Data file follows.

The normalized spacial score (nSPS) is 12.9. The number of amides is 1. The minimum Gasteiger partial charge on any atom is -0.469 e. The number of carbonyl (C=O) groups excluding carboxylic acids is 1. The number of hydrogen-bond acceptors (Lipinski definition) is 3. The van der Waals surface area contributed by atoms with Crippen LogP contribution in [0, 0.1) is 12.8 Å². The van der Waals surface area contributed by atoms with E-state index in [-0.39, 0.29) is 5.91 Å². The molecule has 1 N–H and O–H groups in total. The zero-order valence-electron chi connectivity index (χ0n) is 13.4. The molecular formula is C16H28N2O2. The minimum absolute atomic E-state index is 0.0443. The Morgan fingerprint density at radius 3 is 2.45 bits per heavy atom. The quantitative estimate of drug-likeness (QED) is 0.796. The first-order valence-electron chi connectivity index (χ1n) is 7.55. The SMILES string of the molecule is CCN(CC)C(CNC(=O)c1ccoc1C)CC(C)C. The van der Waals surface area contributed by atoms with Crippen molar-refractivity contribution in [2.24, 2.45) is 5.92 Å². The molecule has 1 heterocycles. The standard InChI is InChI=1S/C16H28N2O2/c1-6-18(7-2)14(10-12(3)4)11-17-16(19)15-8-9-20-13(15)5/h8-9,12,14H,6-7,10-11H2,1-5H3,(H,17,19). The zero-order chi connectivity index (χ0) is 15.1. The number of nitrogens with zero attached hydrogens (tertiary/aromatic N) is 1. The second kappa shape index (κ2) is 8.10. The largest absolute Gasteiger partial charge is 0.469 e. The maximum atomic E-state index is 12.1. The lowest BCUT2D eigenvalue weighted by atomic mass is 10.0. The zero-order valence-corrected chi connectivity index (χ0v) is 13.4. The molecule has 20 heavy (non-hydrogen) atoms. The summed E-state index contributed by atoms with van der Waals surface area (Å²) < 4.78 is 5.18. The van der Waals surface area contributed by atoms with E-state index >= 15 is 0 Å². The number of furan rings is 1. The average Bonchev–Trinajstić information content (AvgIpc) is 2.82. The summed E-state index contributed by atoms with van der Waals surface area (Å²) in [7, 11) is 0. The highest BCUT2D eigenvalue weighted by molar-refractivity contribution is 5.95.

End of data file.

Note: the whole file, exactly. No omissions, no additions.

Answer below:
The normalized spacial score (nSPS) is 12.9. The number of amides is 1. The minimum Gasteiger partial charge on any atom is -0.469 e. The number of carbonyl (C=O) groups excluding carboxylic acids is 1. The number of hydrogen-bond acceptors (Lipinski definition) is 3. The van der Waals surface area contributed by atoms with Crippen LogP contribution in [0, 0.1) is 12.8 Å². The van der Waals surface area contributed by atoms with E-state index in [-0.39, 0.29) is 5.91 Å². The molecule has 1 N–H and O–H groups in total. The zero-order valence-electron chi connectivity index (χ0n) is 13.4. The molecular formula is C16H28N2O2. The minimum absolute atomic E-state index is 0.0443. The Morgan fingerprint density at radius 3 is 2.45 bits per heavy atom. The quantitative estimate of drug-likeness (QED) is 0.796. The first-order valence-electron chi connectivity index (χ1n) is 7.55. The SMILES string of the molecule is CCN(CC)C(CNC(=O)c1ccoc1C)CC(C)C. The van der Waals surface area contributed by atoms with Crippen molar-refractivity contribution in [2.24, 2.45) is 5.92 Å². The molecule has 1 heterocycles. The standard InChI is InChI=1S/C16H28N2O2/c1-6-18(7-2)14(10-12(3)4)11-17-16(19)15-8-9-20-13(15)5/h8-9,12,14H,6-7,10-11H2,1-5H3,(H,17,19). The zero-order chi connectivity index (χ0) is 15.1. The number of nitrogens with zero attached hydrogens (tertiary/aromatic N) is 1. The second kappa shape index (κ2) is 8.10. The largest absolute Gasteiger partial charge is 0.469 e. The maximum atomic E-state index is 12.1. The lowest BCUT2D eigenvalue weighted by atomic mass is 10.0. The zero-order valence-corrected chi connectivity index (χ0v) is 13.4. The molecule has 20 heavy (non-hydrogen) atoms. The summed E-state index contributed by atoms with van der Waals surface area (Å²) < 4.78 is 5.18. The van der Waals surface area contributed by atoms with E-state index >= 15 is 0 Å². The number of furan rings is 1. The average Bonchev–Trinajstić information content (AvgIpc) is 2.82. The summed E-state index contributed by atoms with van der Waals surface area (Å²) in [7, 11) is 0. The highest BCUT2D eigenvalue weighted by molar-refractivity contribution is 5.95.